You first want to set up a host OS (Windows or Kali, whichever you prefer to use when you're not hacking.) Inside that host OS, install a virtual machine platform (VMware, VirtualBox, whatever you choose.) Inside the virtual machine control panel, create a first VM and install Kali, (presuming you want to use Kali for your pentest environment.) I would configure the virtual network adapter of this first VM to permit it to connect to the internet so you can install updates, new tools, or whatever. You can always disable this virtual network adapter later if you're going to try something risky.
Now, go back to the Virtual Box control panel, create a second VM to be your victim, and install a vulnerable guest OS such as Windows, or whatever other OS you want to attack. Add a virtual network adapter to each VM that connects your VMs to each other, configuring this little virtual network so both the pentest and victim VMs are on the same virtual network. Once it's all working to your liking, save a backup of your victim machine's virtual hard disk (VHD) image, and save your virtual machine configuration. You now have an environment where you can instantly bring up a clean battleground, allowing you to test a fresh system from a known starting point.
You can install anything you like in your vulnerable system, hack on it all you want, infect it with malware, whatever. Then when you want to try something else, restore a copy of the clean VHD image, and you're back to square one.
If you do plan to install malware on the victim, I'd recommend disabling any virtual adapter on the victim VM that allows it to connect to the host system or to the internet before you infect it. You don't want this VM to infect the other computers in your home! This is the main reason for running the pentest environment in its own VM, instead of directly on your host OS. It could help contain the damage if your malware finds your Kali VM on the virtual network and tries to spread to it.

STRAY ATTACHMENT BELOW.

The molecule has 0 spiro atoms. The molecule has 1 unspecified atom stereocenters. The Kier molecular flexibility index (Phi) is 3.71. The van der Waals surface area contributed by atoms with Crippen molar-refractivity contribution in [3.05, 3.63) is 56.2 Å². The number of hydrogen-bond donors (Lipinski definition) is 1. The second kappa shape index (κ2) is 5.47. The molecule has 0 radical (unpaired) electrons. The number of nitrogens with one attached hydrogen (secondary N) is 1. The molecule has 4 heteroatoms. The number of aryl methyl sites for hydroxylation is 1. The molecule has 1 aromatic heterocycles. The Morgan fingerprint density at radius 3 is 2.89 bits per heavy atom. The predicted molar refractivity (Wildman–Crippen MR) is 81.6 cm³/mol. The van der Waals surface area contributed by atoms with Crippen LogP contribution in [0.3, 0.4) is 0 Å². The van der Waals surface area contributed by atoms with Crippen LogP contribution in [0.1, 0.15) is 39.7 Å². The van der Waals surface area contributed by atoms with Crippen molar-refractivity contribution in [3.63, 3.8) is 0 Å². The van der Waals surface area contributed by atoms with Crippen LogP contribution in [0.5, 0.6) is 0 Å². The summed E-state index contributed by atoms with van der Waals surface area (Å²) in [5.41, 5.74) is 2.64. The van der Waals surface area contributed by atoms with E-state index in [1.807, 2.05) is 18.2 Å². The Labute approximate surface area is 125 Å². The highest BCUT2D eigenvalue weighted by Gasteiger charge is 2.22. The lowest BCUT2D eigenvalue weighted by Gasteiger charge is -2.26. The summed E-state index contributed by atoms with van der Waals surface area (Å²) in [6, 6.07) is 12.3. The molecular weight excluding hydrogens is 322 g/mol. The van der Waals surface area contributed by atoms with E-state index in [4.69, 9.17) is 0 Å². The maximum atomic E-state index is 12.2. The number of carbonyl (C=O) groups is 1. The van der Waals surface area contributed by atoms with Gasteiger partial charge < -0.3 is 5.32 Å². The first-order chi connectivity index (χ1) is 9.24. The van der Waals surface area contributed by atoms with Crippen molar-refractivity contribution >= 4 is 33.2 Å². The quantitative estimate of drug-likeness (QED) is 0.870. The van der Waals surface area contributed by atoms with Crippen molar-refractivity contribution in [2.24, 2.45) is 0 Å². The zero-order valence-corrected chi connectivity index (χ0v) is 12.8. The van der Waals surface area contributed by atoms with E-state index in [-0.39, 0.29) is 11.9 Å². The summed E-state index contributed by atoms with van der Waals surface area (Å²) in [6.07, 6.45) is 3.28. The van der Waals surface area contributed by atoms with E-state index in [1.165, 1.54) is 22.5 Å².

Another nice thing about the VM approach is that if you have an expiring licensed demo copy of something you want to attack, you can install it on a fresh VHD, attack it, and when it expires you just delete the old VHD, reinstall on a new VHD, and resume your attack.
As you learn how to break in, be sure to study how to configure the victim machine to prevent those kinds of attacks. Whenever you like, perhaps when you discover something interesting, you can save a copy of the VHD so you can restore the machine to that point some time in the future.
Consider storing the victim machine's VHDs on removable media, such as flash drives or an external hard disk, or on a large network storage appliance. Each VHD is a huge file, and you'll probably acquire a lot of them. It helps to have a way to organize them that doesn't eat your system's main hard disks. You may find a forensic tool like Autopsy helps keep your experiments organized.
Once you get practiced and comfortable with this setup, you will soon be creating different virtual machines with different operating systems to see how they can be attacked. You may eventually add a third VM running a firewall, router, or other network appliance to see how to attack from outside a network, or how an NDIS might alert you to attacks.
Eventually when you're ready to tackle an external client's system, consider connecting a USB network adapter in your virtual Kali instance to help isolate your laptop from the client. If you're going to work in a client environment that already has malware, make a backup of your Kali VHD, and run your VM using a clean copy. This can help prevent it from spreading, and it's especially important to not spread an infection from one client to the next.